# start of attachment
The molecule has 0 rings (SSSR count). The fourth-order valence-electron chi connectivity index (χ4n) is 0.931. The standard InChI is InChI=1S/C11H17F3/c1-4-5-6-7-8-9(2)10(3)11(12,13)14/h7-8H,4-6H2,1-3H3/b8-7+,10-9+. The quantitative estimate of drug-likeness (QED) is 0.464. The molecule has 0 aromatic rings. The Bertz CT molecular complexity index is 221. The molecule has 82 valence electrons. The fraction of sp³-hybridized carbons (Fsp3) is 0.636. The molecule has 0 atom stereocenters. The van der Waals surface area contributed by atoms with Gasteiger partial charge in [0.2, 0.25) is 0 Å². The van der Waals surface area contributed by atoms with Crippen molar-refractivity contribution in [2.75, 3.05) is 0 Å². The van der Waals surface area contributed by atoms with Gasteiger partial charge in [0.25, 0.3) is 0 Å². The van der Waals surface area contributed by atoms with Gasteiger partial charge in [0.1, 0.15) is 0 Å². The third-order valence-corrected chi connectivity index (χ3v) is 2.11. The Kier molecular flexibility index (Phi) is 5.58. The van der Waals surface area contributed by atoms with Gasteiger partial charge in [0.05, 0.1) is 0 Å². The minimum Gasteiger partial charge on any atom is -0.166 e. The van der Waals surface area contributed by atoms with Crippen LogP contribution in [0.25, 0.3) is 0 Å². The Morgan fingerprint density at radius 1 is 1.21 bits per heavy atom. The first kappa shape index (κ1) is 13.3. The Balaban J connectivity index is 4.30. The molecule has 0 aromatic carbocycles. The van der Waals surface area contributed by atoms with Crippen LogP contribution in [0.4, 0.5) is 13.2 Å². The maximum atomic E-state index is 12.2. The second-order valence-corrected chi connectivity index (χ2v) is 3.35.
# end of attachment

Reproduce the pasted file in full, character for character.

The molecule has 0 rings (SSSR count). The fourth-order valence-electron chi connectivity index (χ4n) is 0.931. The standard InChI is InChI=1S/C11H17F3/c1-4-5-6-7-8-9(2)10(3)11(12,13)14/h7-8H,4-6H2,1-3H3/b8-7+,10-9+. The quantitative estimate of drug-likeness (QED) is 0.464. The molecule has 0 aromatic rings. The Bertz CT molecular complexity index is 221. The molecule has 82 valence electrons. The fraction of sp³-hybridized carbons (Fsp3) is 0.636. The molecule has 0 atom stereocenters. The van der Waals surface area contributed by atoms with Gasteiger partial charge in [0.2, 0.25) is 0 Å². The van der Waals surface area contributed by atoms with Crippen molar-refractivity contribution in [2.75, 3.05) is 0 Å². The van der Waals surface area contributed by atoms with Gasteiger partial charge in [0.25, 0.3) is 0 Å². The van der Waals surface area contributed by atoms with Gasteiger partial charge in [0.1, 0.15) is 0 Å². The third-order valence-corrected chi connectivity index (χ3v) is 2.11. The Kier molecular flexibility index (Phi) is 5.58. The van der Waals surface area contributed by atoms with Gasteiger partial charge in [0.05, 0.1) is 0 Å². The minimum Gasteiger partial charge on any atom is -0.166 e. The van der Waals surface area contributed by atoms with Crippen LogP contribution in [0.25, 0.3) is 0 Å². The Morgan fingerprint density at radius 1 is 1.21 bits per heavy atom. The first kappa shape index (κ1) is 13.3. The Balaban J connectivity index is 4.30. The molecule has 0 aromatic carbocycles. The van der Waals surface area contributed by atoms with Crippen LogP contribution in [0.4, 0.5) is 13.2 Å². The maximum atomic E-state index is 12.2. The second-order valence-corrected chi connectivity index (χ2v) is 3.35.